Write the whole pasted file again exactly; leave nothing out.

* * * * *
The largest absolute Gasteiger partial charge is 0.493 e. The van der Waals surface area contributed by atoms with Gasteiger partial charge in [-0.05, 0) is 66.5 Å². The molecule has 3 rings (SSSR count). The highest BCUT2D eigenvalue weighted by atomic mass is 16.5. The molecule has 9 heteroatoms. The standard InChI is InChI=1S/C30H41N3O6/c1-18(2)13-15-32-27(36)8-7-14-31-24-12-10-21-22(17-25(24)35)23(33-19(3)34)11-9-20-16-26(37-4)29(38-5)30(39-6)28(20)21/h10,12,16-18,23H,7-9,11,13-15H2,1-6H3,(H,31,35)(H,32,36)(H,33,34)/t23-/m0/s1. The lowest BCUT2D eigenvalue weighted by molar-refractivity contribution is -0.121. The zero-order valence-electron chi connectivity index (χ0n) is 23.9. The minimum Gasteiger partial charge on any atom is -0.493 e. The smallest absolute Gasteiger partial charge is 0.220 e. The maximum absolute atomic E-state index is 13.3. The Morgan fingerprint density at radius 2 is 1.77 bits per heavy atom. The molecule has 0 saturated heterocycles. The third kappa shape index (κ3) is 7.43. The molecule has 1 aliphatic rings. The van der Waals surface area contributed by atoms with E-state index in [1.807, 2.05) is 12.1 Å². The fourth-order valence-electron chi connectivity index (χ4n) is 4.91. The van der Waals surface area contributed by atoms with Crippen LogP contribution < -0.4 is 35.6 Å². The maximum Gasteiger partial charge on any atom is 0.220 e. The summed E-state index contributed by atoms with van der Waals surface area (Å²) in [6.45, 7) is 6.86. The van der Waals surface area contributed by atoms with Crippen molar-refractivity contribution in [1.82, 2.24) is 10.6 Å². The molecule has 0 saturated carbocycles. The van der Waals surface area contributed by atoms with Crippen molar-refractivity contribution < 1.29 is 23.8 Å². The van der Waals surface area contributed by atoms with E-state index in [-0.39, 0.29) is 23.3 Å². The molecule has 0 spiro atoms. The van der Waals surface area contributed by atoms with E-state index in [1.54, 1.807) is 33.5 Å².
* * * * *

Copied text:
The largest absolute Gasteiger partial charge is 0.493 e. The van der Waals surface area contributed by atoms with Gasteiger partial charge in [-0.05, 0) is 66.5 Å². The molecule has 3 rings (SSSR count). The highest BCUT2D eigenvalue weighted by atomic mass is 16.5. The molecule has 9 heteroatoms. The standard InChI is InChI=1S/C30H41N3O6/c1-18(2)13-15-32-27(36)8-7-14-31-24-12-10-21-22(17-25(24)35)23(33-19(3)34)11-9-20-16-26(37-4)29(38-5)30(39-6)28(20)21/h10,12,16-18,23H,7-9,11,13-15H2,1-6H3,(H,31,35)(H,32,36)(H,33,34)/t23-/m0/s1. The lowest BCUT2D eigenvalue weighted by molar-refractivity contribution is -0.121. The zero-order valence-electron chi connectivity index (χ0n) is 23.9. The minimum Gasteiger partial charge on any atom is -0.493 e. The smallest absolute Gasteiger partial charge is 0.220 e. The maximum absolute atomic E-state index is 13.3. The Morgan fingerprint density at radius 2 is 1.77 bits per heavy atom. The molecule has 0 saturated heterocycles. The third kappa shape index (κ3) is 7.43. The molecule has 1 aliphatic rings. The van der Waals surface area contributed by atoms with E-state index in [1.807, 2.05) is 12.1 Å². The fourth-order valence-electron chi connectivity index (χ4n) is 4.91. The van der Waals surface area contributed by atoms with Crippen LogP contribution < -0.4 is 35.6 Å². The maximum Gasteiger partial charge on any atom is 0.220 e. The summed E-state index contributed by atoms with van der Waals surface area (Å²) in [6.45, 7) is 6.86. The van der Waals surface area contributed by atoms with Crippen molar-refractivity contribution in [1.82, 2.24) is 10.6 Å². The molecule has 0 saturated carbocycles. The van der Waals surface area contributed by atoms with Crippen molar-refractivity contribution < 1.29 is 23.8 Å². The van der Waals surface area contributed by atoms with E-state index in [-0.39, 0.29) is 23.3 Å². The molecule has 0 spiro atoms. The van der Waals surface area contributed by atoms with E-state index in [1.54, 1.807) is 33.5 Å².